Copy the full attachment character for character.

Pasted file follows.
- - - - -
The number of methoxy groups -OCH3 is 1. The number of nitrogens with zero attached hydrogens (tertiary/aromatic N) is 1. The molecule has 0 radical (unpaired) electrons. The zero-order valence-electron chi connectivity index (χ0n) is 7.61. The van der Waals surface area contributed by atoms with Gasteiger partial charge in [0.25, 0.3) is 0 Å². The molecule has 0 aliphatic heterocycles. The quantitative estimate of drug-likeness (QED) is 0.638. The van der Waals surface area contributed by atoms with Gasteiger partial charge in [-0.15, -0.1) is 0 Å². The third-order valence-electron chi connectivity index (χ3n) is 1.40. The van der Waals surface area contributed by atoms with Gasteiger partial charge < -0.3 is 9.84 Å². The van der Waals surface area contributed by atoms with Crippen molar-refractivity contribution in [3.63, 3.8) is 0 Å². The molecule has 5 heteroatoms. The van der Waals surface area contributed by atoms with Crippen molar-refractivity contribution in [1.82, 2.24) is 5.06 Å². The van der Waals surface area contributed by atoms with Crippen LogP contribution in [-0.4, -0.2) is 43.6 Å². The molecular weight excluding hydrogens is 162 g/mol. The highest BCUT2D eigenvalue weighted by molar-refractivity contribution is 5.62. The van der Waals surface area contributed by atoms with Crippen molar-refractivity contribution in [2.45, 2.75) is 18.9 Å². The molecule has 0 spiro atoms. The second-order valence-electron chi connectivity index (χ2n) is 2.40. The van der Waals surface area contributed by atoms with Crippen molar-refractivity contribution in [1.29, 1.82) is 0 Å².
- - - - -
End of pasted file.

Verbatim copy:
The number of methoxy groups -OCH3 is 1. The number of nitrogens with zero attached hydrogens (tertiary/aromatic N) is 1. The molecule has 0 radical (unpaired) electrons. The zero-order valence-electron chi connectivity index (χ0n) is 7.61. The van der Waals surface area contributed by atoms with Gasteiger partial charge in [0.25, 0.3) is 0 Å². The molecule has 0 aliphatic heterocycles. The quantitative estimate of drug-likeness (QED) is 0.638. The van der Waals surface area contributed by atoms with Gasteiger partial charge in [-0.15, -0.1) is 0 Å². The third-order valence-electron chi connectivity index (χ3n) is 1.40. The van der Waals surface area contributed by atoms with Gasteiger partial charge < -0.3 is 9.84 Å². The van der Waals surface area contributed by atoms with Crippen molar-refractivity contribution in [3.63, 3.8) is 0 Å². The molecule has 5 heteroatoms. The van der Waals surface area contributed by atoms with Crippen molar-refractivity contribution in [1.82, 2.24) is 5.06 Å². The van der Waals surface area contributed by atoms with Crippen LogP contribution in [-0.4, -0.2) is 43.6 Å². The molecular weight excluding hydrogens is 162 g/mol. The highest BCUT2D eigenvalue weighted by molar-refractivity contribution is 5.62. The van der Waals surface area contributed by atoms with Crippen molar-refractivity contribution in [2.45, 2.75) is 18.9 Å². The molecule has 0 spiro atoms. The second-order valence-electron chi connectivity index (χ2n) is 2.40. The van der Waals surface area contributed by atoms with Crippen molar-refractivity contribution in [1.29, 1.82) is 0 Å².